Image Description: A picture of the Houses of Parliament in the evening.
A Parliamentary Committee has asked students to submit evidence of their experiences during lockdown, as it looks into breaches of human rights as a result of the COVID-19 restrictions.
The Parliamentary Joint Committee on Human Rights has asked students to submit written evidence of their experiences during lockdown. Submissions can be no longer than 1500 words and must be submitted by the 11th of January.
“As part of the ongoing work into the Government’s response to the Covid-19 pandemic, the Joint Committee on Human Rights is examining the impact of lockdown restrictions on human rights and whether those measures only interfere with human rights to the extent that is necessary and proportionate. In particular, we are interested in the impact of long lockdown on certain communities.”
This appeal for evidence comes in the wake of the Prime Minister announcing a new national lockdown for England. The government has said that the vast majority of students will not be returning to University until mid-February at the earliest.
The Committee is seeking evidence concerning the following areas:
– “The impact of lockdown on university students. Have interferences with students’ right to liberty and right to private and family life been proportionate? Have the fixed penalty notices issued to students been proportionate?”
– The impact of lockdown on the freedom of religion and belief, and in particular on collective worship. Have interferences with the freedom of religion and belief been proportionate?
– Care Home and Hospital Visits. Has current Government guidance struck the correct balance between the right to private and family life and the right to life? Is it being applied fairly and consistently in practice?
– The human rights impacts of extended lockdown restrictions on those areas subjected to the most stringent, lasting, lockdown conditions. What have been the human rights impacts on family life and mental health for those communities? Are there ways that these rights might be better addressed?
– Policing of Lockdown. Is the use of Fixed Penalty Notices (FPNs) for lockdown offences proportionate, fair and non-discriminatory? Is it clear why FPNs have been issued and are there adequate ways to seek a review or appeal of an FPN? Are the amounts of FPN fines proportionate? Has there been a disproportionate impact on certain groups?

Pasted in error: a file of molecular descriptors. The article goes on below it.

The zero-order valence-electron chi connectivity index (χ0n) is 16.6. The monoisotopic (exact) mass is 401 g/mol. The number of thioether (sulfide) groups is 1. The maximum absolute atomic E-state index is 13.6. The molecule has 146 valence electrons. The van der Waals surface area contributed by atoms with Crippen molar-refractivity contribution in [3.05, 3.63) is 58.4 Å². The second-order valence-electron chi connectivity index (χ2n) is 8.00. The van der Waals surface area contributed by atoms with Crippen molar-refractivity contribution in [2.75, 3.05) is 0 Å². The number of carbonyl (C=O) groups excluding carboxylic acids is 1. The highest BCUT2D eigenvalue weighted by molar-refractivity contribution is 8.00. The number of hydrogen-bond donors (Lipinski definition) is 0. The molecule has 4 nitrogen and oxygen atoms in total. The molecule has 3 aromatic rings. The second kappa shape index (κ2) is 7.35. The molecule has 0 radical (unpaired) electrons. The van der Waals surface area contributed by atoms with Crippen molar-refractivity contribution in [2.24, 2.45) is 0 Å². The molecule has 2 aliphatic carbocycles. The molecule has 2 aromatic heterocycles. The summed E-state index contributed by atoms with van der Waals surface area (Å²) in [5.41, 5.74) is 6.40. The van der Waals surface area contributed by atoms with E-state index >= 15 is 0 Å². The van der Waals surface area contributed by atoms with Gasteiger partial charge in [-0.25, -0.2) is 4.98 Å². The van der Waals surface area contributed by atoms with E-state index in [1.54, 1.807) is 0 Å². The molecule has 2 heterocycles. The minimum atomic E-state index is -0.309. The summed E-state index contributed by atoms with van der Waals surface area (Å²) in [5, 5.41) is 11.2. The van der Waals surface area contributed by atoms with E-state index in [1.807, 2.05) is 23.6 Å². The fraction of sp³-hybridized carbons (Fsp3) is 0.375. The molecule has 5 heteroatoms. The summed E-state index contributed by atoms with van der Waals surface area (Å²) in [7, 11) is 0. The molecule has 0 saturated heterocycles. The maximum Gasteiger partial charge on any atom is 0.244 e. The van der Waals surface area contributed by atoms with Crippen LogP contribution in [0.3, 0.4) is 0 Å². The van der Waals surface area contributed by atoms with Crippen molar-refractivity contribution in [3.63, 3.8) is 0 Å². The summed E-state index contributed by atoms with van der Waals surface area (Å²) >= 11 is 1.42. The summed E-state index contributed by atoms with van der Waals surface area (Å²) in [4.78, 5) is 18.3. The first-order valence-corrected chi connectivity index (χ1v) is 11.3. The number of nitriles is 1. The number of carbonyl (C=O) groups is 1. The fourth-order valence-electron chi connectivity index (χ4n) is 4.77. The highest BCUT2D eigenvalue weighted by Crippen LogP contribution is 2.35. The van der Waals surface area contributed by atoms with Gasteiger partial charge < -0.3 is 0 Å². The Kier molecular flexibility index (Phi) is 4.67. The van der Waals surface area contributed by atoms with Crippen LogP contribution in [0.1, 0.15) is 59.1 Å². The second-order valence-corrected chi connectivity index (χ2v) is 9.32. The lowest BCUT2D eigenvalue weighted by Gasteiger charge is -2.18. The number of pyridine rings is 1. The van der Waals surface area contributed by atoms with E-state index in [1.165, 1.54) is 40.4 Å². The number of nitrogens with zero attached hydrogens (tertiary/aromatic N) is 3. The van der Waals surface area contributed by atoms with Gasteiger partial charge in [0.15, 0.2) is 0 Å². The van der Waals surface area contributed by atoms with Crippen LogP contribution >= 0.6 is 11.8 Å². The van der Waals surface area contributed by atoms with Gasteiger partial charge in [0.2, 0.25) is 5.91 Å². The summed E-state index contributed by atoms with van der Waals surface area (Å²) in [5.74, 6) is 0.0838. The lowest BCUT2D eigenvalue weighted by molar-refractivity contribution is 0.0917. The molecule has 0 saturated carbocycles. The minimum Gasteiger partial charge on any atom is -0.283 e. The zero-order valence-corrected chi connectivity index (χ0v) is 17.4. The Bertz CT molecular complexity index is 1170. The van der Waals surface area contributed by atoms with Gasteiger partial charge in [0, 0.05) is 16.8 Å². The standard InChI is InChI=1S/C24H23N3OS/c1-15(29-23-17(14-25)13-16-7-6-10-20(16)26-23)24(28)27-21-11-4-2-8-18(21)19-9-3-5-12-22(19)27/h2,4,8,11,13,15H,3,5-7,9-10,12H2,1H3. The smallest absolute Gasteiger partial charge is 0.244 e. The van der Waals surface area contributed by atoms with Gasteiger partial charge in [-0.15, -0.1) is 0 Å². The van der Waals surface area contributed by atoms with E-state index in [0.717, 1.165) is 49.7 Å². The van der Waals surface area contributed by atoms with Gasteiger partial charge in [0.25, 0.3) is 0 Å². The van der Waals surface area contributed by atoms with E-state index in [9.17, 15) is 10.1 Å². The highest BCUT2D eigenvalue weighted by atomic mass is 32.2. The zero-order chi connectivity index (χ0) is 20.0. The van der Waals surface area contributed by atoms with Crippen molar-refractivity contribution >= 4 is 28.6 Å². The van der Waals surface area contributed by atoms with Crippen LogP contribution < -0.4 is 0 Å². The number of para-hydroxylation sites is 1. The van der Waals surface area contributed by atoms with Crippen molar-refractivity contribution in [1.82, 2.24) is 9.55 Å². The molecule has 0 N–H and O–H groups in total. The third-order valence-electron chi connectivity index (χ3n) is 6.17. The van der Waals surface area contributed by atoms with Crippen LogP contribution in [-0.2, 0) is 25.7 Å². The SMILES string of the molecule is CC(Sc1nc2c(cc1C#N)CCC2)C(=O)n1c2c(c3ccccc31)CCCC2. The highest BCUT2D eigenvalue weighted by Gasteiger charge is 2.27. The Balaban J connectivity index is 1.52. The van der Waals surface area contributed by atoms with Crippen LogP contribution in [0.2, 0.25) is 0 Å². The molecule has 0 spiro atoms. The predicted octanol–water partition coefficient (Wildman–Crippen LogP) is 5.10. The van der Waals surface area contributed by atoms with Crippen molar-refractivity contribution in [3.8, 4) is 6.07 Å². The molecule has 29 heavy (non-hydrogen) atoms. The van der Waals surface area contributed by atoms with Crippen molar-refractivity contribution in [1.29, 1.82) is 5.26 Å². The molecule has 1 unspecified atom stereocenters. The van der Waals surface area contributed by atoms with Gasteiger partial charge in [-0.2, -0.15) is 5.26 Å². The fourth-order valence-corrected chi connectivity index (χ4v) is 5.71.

– The right to protest and lockdown. How have lockdown restrictions affected the right to protest? Has the correct balance been struck?”
Students who submit evidence can ask to do so anonymously. However, the call to evidence warns that they cannot be guaranteed anonymity, “because the Committee has the power to decide whether evidence is kept anonymous or confidential.”
Reaction from students at Oxford University has been mixed. Some students welcome the opportunity to raise their concerns about lockdown, but others are concerned that this may be a substitute for other measures called for by students.
Some students seem to be happy that the committee is collecting evidence from students, especially after new guidelines about residency were announced by Oxford University.
A Hertford student said: “It’s very true that people have seen erosion of their daily rights and liberties as a result of lockdown. This is seen clearly in students having to go in-depth about issues within families or individual mental health issues to be allowed back in a way that for many must have felt borderline invasive.”
However, other students are not convinced that their concerns will be adequately addressed. A student at Merton said: “This seems like a low maintenance way for the government to look like they care about students without needing to implement rent freezes, lower tuition fees, or do anything else that students have been asking for and that would actually make a difference.”
“It seems odd to me that the government are asking for ‘evidence’ of the negative impact of lockdown on uni [sic] students as if students haven’t already been vocally expressing their discontent since March.”
When asked if they would give evidence, a Balliol student responded, “what’s the point?”
They went on: “Boris has never listened to students: he isn’t going to start now. This evidence will go nowhere.”
Image Credit: michael_d_beckwith